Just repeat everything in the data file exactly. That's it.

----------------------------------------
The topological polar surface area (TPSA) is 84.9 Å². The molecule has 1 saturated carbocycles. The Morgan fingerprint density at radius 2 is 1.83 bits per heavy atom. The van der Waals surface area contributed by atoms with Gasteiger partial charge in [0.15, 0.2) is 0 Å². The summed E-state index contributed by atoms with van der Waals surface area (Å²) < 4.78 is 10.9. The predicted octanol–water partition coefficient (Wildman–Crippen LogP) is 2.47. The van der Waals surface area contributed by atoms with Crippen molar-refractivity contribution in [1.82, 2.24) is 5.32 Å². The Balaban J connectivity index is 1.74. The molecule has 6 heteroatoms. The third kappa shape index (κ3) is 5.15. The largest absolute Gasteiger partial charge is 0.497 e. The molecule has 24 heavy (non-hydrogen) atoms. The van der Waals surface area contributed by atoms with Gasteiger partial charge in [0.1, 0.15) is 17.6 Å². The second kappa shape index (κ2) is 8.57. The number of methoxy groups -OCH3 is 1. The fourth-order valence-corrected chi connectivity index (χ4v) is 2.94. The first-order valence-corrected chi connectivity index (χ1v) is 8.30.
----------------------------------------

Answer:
The topological polar surface area (TPSA) is 84.9 Å². The molecule has 1 saturated carbocycles. The Morgan fingerprint density at radius 2 is 1.83 bits per heavy atom. The van der Waals surface area contributed by atoms with Gasteiger partial charge in [0.15, 0.2) is 0 Å². The summed E-state index contributed by atoms with van der Waals surface area (Å²) < 4.78 is 10.9. The predicted octanol–water partition coefficient (Wildman–Crippen LogP) is 2.47. The van der Waals surface area contributed by atoms with Crippen molar-refractivity contribution in [1.82, 2.24) is 5.32 Å². The Balaban J connectivity index is 1.74. The molecule has 6 heteroatoms. The third kappa shape index (κ3) is 5.15. The largest absolute Gasteiger partial charge is 0.497 e. The molecule has 24 heavy (non-hydrogen) atoms. The van der Waals surface area contributed by atoms with Gasteiger partial charge in [0.1, 0.15) is 17.6 Å². The second kappa shape index (κ2) is 8.57. The number of methoxy groups -OCH3 is 1. The fourth-order valence-corrected chi connectivity index (χ4v) is 2.94. The first-order valence-corrected chi connectivity index (χ1v) is 8.30.